The role of aerodynamic resistance in thermal remote sensing-based evapotranspiration models

Publication Type:
Remote Sensing of Environment: an interdisciplinary journal, 2021, 264, pp. 1-29
Issue Date:
Full metadata record
<p>‘Aerodynamic resistance’ (hereafter r<sub>a</sub>) is a preeminent variable in the modelling of evapotranspiration (ET), and its accurate quantification plays a critical role in determining the performance and consistency of thermal remote sensing-based surface energy balance (SEB) models for estimating ET at local to regional scales. Atmospheric stability links r<sub>a</sub> with land surface temperature (LST) and the representation of their interactions in the SEB models determines the accuracy of ET estimates.</p><p>The present study investigates the influence of r<sub>a</sub> and its relation to LST uncertainties on the performance of three structurally different SEB models by combining nine OzFlux eddy covariance datasets from 2011 to 2019 from sites of different aridity in Australia with MODIS Terra and Aqua LST and leaf area index (LAI) products. Simulations of the latent heat flux (LE, energy equivalent of ET in W/m<sup>2</sup>) from the SPARSE (Soil Plant Atmosphere and Remote Sensing Evapotranspiration), SEBS (Surface Energy Balance System) and STIC (Surface Temperature Initiated Closure) models forced with MODIS LST, LAI, and in-situ meteorological datasets were evaluated using observed flux data across water-limited (semi-arid and arid) and radiation-limited (mesic) ecosystems.</p><p>Our results revealed that the three models tend to overestimate instantaneous LE in the water-limited shrubland, woodland and grassland ecosystems by up to 60% on average, which was caused by an underestimation of the sensible heat flux (H). LE overestimation was associated with discrepancies in r<sub>a</sub> retrievals under conditions of high atmospheric instability, during which errors in LST (expressed as the difference between MODIS LST and in-situ LST) apparently played a minor role. On the other hand, a positive bias in LST coincides with low r<sub>a</sub> and causes slight underestimation of LE at the water-limited sites. The impact of r<sub>a</sub> on the LE residual error was found to be of the same magnitude as the influence of errors in LST in the semi-arid ecosystems as indicated by variable importance in projection (VIP) coefficients from partial least squares regression above unity. In contrast, our results for mesic forest ecosystems indicated minor dependency on r<sub>a</sub> for modelling LE (VIP<0.4), which was due to a higher roughness length and lower LST resulting in dominance of mechanically generated turbulence, thereby diminishing the importance of atmospheric stability in the determination of r<sub>a</sub>.</p>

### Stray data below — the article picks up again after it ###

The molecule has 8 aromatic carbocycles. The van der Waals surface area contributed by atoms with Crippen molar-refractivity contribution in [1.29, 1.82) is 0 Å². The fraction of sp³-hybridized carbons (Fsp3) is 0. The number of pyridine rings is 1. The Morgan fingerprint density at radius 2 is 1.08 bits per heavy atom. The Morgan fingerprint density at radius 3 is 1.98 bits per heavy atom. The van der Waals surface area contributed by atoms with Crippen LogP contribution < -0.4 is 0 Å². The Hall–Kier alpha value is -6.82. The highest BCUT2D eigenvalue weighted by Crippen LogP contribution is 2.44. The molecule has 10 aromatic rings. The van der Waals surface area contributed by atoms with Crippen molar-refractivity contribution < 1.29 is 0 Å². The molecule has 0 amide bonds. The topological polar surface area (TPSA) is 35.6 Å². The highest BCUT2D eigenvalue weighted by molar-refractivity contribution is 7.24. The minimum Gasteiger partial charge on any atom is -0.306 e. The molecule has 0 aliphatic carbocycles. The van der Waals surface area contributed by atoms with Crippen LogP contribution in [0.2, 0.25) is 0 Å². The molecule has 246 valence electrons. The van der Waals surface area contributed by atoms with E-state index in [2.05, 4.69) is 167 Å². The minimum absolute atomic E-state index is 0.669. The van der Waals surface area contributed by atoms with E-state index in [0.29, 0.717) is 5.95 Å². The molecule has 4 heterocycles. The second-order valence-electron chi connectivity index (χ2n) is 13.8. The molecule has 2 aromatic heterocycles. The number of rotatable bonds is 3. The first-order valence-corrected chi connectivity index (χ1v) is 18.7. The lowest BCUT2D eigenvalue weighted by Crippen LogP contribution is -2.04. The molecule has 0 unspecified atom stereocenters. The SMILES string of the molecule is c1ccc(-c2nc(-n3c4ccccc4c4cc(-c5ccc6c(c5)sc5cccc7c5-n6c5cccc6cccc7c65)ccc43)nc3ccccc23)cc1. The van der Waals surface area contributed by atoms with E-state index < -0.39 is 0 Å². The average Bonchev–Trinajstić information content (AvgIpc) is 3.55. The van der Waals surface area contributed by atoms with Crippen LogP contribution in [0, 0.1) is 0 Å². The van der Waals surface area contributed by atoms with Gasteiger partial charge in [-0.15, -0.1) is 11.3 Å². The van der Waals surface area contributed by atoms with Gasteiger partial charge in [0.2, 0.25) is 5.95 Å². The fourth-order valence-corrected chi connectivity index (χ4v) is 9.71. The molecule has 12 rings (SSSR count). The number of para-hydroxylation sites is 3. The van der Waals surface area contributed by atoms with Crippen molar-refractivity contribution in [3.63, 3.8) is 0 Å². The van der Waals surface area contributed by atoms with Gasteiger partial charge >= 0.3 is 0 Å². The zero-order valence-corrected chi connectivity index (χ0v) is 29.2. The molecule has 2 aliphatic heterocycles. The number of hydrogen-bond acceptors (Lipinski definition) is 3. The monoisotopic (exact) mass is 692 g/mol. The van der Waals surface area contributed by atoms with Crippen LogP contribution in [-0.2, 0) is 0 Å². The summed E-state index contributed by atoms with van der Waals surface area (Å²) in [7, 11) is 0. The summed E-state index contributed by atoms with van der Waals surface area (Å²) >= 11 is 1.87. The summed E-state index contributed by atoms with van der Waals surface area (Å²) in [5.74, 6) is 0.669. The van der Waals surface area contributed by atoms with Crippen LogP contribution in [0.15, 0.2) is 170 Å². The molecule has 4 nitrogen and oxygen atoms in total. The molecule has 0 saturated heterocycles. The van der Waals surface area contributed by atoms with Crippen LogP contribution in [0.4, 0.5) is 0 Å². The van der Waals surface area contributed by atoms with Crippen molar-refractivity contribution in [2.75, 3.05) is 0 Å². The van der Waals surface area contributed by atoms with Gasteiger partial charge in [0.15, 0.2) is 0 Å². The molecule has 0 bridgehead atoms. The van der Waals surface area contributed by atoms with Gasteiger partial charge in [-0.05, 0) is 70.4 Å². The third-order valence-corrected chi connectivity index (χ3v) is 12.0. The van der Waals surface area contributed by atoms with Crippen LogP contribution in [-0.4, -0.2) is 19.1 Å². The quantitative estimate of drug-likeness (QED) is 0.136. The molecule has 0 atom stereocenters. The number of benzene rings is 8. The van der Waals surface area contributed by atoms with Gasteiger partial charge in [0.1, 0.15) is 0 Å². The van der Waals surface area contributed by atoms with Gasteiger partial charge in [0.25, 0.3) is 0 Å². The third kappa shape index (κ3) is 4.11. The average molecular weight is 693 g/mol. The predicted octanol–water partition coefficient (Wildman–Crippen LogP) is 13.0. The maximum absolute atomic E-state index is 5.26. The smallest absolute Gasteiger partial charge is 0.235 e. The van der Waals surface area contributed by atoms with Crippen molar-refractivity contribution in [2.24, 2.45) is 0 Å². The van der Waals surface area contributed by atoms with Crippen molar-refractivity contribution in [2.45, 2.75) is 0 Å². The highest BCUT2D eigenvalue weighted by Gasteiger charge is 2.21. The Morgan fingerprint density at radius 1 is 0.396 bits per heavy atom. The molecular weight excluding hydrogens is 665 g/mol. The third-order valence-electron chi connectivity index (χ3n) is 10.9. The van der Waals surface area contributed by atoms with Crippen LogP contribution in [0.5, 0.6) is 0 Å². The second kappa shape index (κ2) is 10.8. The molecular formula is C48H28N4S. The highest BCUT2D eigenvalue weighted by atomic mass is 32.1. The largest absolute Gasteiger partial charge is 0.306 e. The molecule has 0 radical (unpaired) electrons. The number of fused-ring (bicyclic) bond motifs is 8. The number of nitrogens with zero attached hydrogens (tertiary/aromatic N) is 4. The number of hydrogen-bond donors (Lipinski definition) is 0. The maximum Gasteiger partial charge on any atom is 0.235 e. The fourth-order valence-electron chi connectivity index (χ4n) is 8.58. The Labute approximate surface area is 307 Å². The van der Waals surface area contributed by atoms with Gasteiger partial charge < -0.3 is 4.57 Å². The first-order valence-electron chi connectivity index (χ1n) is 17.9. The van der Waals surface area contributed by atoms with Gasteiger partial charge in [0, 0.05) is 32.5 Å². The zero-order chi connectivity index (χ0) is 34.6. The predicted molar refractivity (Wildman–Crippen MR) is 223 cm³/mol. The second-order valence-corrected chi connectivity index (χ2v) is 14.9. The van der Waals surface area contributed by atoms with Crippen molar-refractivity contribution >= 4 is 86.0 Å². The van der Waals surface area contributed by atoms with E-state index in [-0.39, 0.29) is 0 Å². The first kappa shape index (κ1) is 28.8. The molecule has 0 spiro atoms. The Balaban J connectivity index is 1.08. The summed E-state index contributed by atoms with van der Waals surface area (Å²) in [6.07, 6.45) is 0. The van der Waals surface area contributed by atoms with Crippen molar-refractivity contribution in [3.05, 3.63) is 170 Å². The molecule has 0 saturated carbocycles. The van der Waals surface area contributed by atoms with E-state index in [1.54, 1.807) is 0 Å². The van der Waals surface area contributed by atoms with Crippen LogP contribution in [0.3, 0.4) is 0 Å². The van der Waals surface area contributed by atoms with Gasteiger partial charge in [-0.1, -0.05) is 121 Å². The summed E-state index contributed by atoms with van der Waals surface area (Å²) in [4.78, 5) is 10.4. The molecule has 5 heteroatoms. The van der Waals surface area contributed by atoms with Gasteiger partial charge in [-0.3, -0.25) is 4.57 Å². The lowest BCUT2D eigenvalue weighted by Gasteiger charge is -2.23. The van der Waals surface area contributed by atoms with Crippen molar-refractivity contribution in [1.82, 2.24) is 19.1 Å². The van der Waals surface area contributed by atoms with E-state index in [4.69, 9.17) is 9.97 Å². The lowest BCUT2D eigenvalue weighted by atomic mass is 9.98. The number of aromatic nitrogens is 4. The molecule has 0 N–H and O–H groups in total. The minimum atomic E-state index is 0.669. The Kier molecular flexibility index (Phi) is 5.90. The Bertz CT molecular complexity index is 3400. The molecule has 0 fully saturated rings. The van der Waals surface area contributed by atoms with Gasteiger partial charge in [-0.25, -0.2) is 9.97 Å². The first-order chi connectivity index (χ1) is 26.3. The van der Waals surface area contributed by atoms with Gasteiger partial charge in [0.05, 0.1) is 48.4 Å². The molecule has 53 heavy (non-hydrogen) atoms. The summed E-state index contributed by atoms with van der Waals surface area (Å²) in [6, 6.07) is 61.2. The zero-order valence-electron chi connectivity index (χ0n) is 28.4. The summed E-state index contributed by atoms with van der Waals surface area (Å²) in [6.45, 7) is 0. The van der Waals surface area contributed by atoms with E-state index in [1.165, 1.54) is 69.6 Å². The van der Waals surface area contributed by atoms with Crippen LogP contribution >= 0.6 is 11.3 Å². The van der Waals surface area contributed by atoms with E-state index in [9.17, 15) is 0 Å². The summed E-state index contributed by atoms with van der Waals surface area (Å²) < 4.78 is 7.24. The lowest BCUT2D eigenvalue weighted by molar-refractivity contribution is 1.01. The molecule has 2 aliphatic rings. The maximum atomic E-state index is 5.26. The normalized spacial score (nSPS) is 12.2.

Please use this identifier to cite or link to this item: